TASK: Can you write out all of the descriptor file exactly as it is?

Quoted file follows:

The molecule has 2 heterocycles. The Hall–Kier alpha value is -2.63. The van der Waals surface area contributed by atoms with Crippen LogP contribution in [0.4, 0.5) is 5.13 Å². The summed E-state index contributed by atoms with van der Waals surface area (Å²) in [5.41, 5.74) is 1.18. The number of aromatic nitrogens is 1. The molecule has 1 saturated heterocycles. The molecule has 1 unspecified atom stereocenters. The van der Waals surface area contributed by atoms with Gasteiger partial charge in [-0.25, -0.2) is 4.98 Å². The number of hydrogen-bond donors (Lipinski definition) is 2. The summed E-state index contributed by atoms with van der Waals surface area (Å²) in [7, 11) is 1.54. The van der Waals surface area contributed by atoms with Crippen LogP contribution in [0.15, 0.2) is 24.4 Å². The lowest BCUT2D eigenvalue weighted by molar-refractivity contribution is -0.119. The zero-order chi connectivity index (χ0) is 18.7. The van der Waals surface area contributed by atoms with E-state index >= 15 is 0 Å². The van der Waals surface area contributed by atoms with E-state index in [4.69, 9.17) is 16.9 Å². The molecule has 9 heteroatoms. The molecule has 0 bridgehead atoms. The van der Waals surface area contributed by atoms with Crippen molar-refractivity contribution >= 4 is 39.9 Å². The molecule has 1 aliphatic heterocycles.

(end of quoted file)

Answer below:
The molecule has 2 heterocycles. The Hall–Kier alpha value is -2.63. The van der Waals surface area contributed by atoms with Crippen LogP contribution in [0.4, 0.5) is 5.13 Å². The summed E-state index contributed by atoms with van der Waals surface area (Å²) in [5.41, 5.74) is 1.18. The number of aromatic nitrogens is 1. The molecule has 1 saturated heterocycles. The molecule has 1 unspecified atom stereocenters. The van der Waals surface area contributed by atoms with Gasteiger partial charge in [-0.25, -0.2) is 4.98 Å². The number of hydrogen-bond donors (Lipinski definition) is 2. The summed E-state index contributed by atoms with van der Waals surface area (Å²) in [7, 11) is 1.54. The van der Waals surface area contributed by atoms with Crippen LogP contribution in [0.15, 0.2) is 24.4 Å². The lowest BCUT2D eigenvalue weighted by molar-refractivity contribution is -0.119. The zero-order chi connectivity index (χ0) is 18.7. The van der Waals surface area contributed by atoms with E-state index >= 15 is 0 Å². The van der Waals surface area contributed by atoms with E-state index in [4.69, 9.17) is 16.9 Å². The molecule has 9 heteroatoms. The molecule has 0 bridgehead atoms. The van der Waals surface area contributed by atoms with Crippen molar-refractivity contribution >= 4 is 39.9 Å². The molecule has 1 aliphatic heterocycles.